In the decimal time system a whole day (24 hours) is divided into 100 intervals which are subsequently divide into 100 'centivals' wich in turn are divided into 100 'ticks'.
Using more familiar base12 time base as a reference we have:
1 tick = 86,4ms
10 ticks = 864ms = 0,864 seconds (a bit less than a second)
100 ticks = 8,64 seconds = 1 centival
1000 ticks = 86,4 seconds = 10 centivals (1 minute and 26 seconds)
10000 ticks = 864 seconds = 1 interval (14 minutes and 24 seconds)
10000 ticks = 8640 seconds = 10 intervals (2 hours and 24 minutes)
100000 ticks = 86400 seconds = 100 intervals (24 hours)
This project implements a very simple digital clock with 4 digits capable of showing centivals and intervals. The least significant digit changes each centival (8,64 seconds) and the most significant turns every 10 intervals (2 hours and 24 minutes)
The circuit is based on a PIC16F628 and four 7-segment displays in a conventional multiplex configuration. One of the displays is turned upside down so we can have two decimal points to separate intervals from centivals.
The timebase is provided by a 4.0Mhz crystal which generates a tick (86,4ms) using a Bresenham algorythm (code borrowed from Roman Black). As a result we have some microseconds of jitter yet imperceptible to the eye.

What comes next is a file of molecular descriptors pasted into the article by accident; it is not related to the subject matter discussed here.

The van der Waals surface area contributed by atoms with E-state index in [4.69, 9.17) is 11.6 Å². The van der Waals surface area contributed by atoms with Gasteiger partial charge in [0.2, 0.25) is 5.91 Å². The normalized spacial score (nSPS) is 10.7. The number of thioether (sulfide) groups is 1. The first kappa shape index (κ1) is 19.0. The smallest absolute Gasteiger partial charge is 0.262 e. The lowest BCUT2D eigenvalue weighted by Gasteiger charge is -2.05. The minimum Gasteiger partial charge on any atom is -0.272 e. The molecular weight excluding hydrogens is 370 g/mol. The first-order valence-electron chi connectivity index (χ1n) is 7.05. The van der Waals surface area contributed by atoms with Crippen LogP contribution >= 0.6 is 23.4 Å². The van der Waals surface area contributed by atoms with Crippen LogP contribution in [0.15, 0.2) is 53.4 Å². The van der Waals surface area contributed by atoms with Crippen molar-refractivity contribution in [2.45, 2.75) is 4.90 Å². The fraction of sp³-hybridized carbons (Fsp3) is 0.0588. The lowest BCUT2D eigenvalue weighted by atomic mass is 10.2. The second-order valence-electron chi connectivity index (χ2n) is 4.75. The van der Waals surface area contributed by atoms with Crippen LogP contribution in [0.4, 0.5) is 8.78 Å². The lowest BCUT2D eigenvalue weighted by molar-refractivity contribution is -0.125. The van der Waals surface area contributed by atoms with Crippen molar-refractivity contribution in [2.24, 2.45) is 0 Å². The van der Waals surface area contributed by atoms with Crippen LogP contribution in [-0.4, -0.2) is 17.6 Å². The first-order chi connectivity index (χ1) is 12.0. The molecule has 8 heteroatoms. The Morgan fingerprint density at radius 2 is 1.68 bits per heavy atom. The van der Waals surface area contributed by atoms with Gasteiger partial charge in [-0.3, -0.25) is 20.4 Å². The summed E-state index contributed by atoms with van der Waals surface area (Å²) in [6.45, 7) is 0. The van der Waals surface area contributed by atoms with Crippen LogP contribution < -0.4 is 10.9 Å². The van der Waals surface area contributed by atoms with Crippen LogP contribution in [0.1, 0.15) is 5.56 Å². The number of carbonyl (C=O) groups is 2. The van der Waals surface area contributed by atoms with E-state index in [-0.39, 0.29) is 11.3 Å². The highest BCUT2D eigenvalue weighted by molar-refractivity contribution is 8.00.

Each display is turned on by 4ms at a time which gives an overall display refresh rate of 16ms or ~60Hz in terms of frequency.
There are two buttons to adjust the time. One is for advance the centivals while another advances the intervals.
The circuit board measures 60x42mm (2.35" x 1.65") and it was designed to be single face friendly with few connections on the upper side and no connection on the top layer is hidden under any component.
The firmware uses the timer0 running at 1:1 thus overflowing exactly each 256us. At every 16 interrupts or 4096us a flag is set to allow the main loop to run. Another flag is set at each tick (86.4ms) and tells the main loop to increment the tick counter. At 100 ticks the main loop calls the function to increment the centivals and after 100 centivals another function is called to increment the intervals. Functions were used to implement the increments to make easy to perform the increments when commanded by the buttons.
An alternative approach would be to increment an int32 variable and convert then to string using itoa() and then updating the display variables based on the ascii codes of each number.